A lot of trad publishing pundits, including Steve Zacharius of Kensington, have been quoting a survey done by DBW-WD saying the average income for writers is $1000.
Why do I think it is highly misleading on earnings for writers? Let me reframe WD's basic supposition regarding income to apply to plumbers instead of writers.
I grew up on a farm. My dad taught me the basics of home repair. I can swap out gaskets and bobbers on a toilet. I can replace a faucet. I know where the cut-off valves are for each inlet and the main one for the entire house.
Does this make me a master plumber? Hardly. Can I go to True Value Hardware and buy the parts I need? Yep. Does this mean I made money? Excuse me while I laugh.
For things that surpass my meager abilities, like replacing the hot water heater or the garbage disposal, I call our plumber Bob. Bob is a licensed master plumber and has been for twenty years. This is how Bob make his living.
For simplicty's sake, let's assume Bob makes $60K a year. If we averaged my income from plumbing ($0) and Bob's, we get $30K a year in income. Add in my husband and son who've never touched any plumbing in their life and the average goes down to $15K. Then we turn around and say all plumbers in Houston average $15K in income per year.
Silly, right? The number isn't close to being accurate because three out of the four people averaged are not plumbers!
Yet, this is exactly how WD did their survey. 64% of those surveyed haven't finished writing a book, MUCH LESS STARTED ONE.
Why on earth would you include people who HAVEN'T PRODUCED A DAMN THING?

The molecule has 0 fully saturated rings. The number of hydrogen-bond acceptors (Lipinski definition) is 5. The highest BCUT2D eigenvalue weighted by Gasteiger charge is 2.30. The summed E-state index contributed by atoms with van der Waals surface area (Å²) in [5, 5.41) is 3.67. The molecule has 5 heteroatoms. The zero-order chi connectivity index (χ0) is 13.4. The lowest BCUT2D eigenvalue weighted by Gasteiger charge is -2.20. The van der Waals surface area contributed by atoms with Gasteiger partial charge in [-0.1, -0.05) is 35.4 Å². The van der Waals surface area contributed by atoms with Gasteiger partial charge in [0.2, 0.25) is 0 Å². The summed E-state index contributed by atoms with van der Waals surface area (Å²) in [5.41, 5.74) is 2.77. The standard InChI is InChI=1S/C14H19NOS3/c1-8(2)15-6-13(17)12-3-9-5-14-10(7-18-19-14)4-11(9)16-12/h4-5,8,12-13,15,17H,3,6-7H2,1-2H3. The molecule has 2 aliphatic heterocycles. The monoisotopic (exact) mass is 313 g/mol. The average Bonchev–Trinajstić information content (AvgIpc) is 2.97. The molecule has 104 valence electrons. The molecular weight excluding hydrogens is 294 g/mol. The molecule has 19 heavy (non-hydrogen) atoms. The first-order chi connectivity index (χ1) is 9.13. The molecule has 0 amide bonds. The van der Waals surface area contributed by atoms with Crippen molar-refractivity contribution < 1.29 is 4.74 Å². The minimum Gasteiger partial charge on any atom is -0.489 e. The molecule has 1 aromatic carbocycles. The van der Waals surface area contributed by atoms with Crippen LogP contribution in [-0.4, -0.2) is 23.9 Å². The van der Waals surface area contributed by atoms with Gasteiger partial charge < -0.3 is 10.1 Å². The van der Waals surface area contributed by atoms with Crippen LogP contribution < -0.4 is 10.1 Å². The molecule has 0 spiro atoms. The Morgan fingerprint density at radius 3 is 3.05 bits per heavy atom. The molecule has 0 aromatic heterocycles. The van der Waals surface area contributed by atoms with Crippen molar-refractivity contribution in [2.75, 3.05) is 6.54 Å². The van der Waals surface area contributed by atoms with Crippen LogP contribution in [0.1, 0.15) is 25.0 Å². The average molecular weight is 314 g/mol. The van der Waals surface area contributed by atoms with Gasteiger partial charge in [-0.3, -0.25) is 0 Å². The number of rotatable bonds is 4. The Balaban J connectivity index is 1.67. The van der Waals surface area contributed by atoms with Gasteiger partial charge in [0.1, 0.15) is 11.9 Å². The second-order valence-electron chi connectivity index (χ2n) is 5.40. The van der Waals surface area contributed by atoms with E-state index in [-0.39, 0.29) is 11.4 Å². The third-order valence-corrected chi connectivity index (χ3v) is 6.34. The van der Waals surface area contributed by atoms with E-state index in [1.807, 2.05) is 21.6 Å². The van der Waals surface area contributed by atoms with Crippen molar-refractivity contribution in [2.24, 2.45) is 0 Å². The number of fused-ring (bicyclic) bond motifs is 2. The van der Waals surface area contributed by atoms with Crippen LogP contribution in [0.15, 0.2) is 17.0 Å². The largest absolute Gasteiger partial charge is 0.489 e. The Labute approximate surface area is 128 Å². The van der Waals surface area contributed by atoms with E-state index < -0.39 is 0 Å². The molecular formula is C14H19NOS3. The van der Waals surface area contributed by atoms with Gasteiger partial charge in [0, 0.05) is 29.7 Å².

Sorry for the shouting, but this REALLY pisses me off!
Before anyone jumps on my case, I know what it's like in the beginning. How hard it is to finish that first story. How that first novel took years to write. Been there, done that, have the t-shirt.
But nowhere in my wildest dreams do I think my $0 income from 2004 should have been included in a survey regarding the 2004 income of professional writers.
The definition of "professional" means you are making money from a trade. I wasn't making money from my writing in 2004 because I didn't have anything for sale. 64% of folks from the WD survey didn't make any money because they didn't even have anything to MAKE AVAILABLE for sale. Therefore, WD's conclusion is meaningless.
If you want to check out a survey that at least talks to writers who have stories for sale, I recommend Beverly Kendall's look at published writers. I think it gives a far more accurate look at which writers are doing what and why.
Do I think publishing will make every writer a millionaire? Heck, no! But as the late, great Mark Twain said once, "There lies, damn lies, and statistics."
Trust your gut and always question someone's statistics.